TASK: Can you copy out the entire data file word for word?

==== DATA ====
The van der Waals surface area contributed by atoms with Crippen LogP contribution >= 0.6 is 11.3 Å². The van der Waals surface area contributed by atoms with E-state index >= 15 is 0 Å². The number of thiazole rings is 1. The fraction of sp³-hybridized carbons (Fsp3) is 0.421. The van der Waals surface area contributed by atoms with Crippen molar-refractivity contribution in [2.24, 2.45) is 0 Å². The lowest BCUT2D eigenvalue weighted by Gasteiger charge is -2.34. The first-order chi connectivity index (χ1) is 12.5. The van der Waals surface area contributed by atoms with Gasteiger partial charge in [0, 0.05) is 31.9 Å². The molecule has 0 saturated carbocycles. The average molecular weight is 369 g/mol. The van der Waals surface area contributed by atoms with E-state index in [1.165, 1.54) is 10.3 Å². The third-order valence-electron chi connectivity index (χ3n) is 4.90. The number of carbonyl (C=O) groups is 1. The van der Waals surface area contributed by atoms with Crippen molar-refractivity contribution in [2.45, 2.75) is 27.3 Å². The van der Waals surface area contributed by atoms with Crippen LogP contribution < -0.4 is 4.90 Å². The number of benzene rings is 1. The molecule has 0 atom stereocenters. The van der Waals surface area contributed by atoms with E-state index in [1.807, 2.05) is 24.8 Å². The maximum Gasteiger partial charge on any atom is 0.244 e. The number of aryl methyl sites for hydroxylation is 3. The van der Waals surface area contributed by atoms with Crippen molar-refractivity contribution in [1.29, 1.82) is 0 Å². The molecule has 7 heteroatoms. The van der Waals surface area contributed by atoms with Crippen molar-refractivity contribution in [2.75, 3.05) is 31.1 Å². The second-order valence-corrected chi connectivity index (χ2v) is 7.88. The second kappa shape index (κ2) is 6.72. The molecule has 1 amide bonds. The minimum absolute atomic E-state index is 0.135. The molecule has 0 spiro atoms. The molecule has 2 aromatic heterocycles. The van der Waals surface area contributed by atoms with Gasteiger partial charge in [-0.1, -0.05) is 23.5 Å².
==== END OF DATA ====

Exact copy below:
The van der Waals surface area contributed by atoms with Crippen LogP contribution >= 0.6 is 11.3 Å². The van der Waals surface area contributed by atoms with E-state index >= 15 is 0 Å². The number of thiazole rings is 1. The fraction of sp³-hybridized carbons (Fsp3) is 0.421. The van der Waals surface area contributed by atoms with Crippen molar-refractivity contribution in [2.24, 2.45) is 0 Å². The lowest BCUT2D eigenvalue weighted by Gasteiger charge is -2.34. The first-order chi connectivity index (χ1) is 12.5. The van der Waals surface area contributed by atoms with Gasteiger partial charge in [0, 0.05) is 31.9 Å². The molecule has 0 saturated carbocycles. The average molecular weight is 369 g/mol. The van der Waals surface area contributed by atoms with E-state index in [1.165, 1.54) is 10.3 Å². The third-order valence-electron chi connectivity index (χ3n) is 4.90. The number of carbonyl (C=O) groups is 1. The van der Waals surface area contributed by atoms with Crippen molar-refractivity contribution in [2.45, 2.75) is 27.3 Å². The van der Waals surface area contributed by atoms with Crippen LogP contribution < -0.4 is 4.90 Å². The number of benzene rings is 1. The molecule has 0 atom stereocenters. The van der Waals surface area contributed by atoms with E-state index in [1.807, 2.05) is 24.8 Å². The maximum Gasteiger partial charge on any atom is 0.244 e. The number of aryl methyl sites for hydroxylation is 3. The van der Waals surface area contributed by atoms with Crippen molar-refractivity contribution in [1.29, 1.82) is 0 Å². The molecule has 7 heteroatoms. The van der Waals surface area contributed by atoms with Crippen molar-refractivity contribution in [2.75, 3.05) is 31.1 Å². The second-order valence-corrected chi connectivity index (χ2v) is 7.88. The second kappa shape index (κ2) is 6.72. The molecule has 1 amide bonds. The minimum absolute atomic E-state index is 0.135. The molecule has 0 spiro atoms. The molecule has 2 aromatic heterocycles. The van der Waals surface area contributed by atoms with Gasteiger partial charge in [-0.1, -0.05) is 23.5 Å².